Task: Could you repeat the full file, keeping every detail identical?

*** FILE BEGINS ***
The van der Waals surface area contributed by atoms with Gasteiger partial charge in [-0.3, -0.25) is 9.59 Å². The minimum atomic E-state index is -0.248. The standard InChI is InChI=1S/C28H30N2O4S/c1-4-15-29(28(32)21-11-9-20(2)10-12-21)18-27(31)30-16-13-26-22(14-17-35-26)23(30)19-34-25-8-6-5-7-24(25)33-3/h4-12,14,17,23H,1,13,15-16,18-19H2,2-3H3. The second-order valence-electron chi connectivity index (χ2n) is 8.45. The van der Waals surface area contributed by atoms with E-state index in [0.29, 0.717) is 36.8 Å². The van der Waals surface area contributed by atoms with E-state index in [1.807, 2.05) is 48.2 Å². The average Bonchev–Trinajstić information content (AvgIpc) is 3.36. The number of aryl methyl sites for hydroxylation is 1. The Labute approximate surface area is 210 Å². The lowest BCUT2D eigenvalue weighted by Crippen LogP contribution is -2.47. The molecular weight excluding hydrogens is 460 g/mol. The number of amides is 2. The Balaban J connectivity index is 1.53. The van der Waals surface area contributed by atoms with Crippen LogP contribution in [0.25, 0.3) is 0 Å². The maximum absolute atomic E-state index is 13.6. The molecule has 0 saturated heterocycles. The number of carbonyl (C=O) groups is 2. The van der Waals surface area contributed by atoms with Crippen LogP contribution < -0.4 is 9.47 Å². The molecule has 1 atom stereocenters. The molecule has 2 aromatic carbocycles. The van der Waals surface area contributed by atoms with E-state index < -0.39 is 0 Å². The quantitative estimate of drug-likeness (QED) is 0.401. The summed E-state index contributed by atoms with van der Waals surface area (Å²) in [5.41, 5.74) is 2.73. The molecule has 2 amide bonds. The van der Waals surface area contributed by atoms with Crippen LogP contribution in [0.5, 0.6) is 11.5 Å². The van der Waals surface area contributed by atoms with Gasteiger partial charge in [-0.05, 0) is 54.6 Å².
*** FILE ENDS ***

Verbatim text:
The van der Waals surface area contributed by atoms with Gasteiger partial charge in [-0.3, -0.25) is 9.59 Å². The minimum atomic E-state index is -0.248. The standard InChI is InChI=1S/C28H30N2O4S/c1-4-15-29(28(32)21-11-9-20(2)10-12-21)18-27(31)30-16-13-26-22(14-17-35-26)23(30)19-34-25-8-6-5-7-24(25)33-3/h4-12,14,17,23H,1,13,15-16,18-19H2,2-3H3. The second-order valence-electron chi connectivity index (χ2n) is 8.45. The van der Waals surface area contributed by atoms with E-state index in [0.29, 0.717) is 36.8 Å². The van der Waals surface area contributed by atoms with E-state index in [1.807, 2.05) is 48.2 Å². The average Bonchev–Trinajstić information content (AvgIpc) is 3.36. The number of aryl methyl sites for hydroxylation is 1. The Labute approximate surface area is 210 Å². The lowest BCUT2D eigenvalue weighted by Crippen LogP contribution is -2.47. The molecular weight excluding hydrogens is 460 g/mol. The number of amides is 2. The Balaban J connectivity index is 1.53. The van der Waals surface area contributed by atoms with Crippen LogP contribution in [0.25, 0.3) is 0 Å². The maximum absolute atomic E-state index is 13.6. The molecule has 0 saturated heterocycles. The number of carbonyl (C=O) groups is 2. The van der Waals surface area contributed by atoms with Crippen LogP contribution < -0.4 is 9.47 Å². The molecule has 1 atom stereocenters. The molecule has 2 aromatic carbocycles. The van der Waals surface area contributed by atoms with E-state index < -0.39 is 0 Å². The quantitative estimate of drug-likeness (QED) is 0.401. The summed E-state index contributed by atoms with van der Waals surface area (Å²) in [5.41, 5.74) is 2.73. The molecule has 2 amide bonds. The van der Waals surface area contributed by atoms with Crippen LogP contribution in [0.5, 0.6) is 11.5 Å². The van der Waals surface area contributed by atoms with Gasteiger partial charge in [-0.05, 0) is 54.6 Å².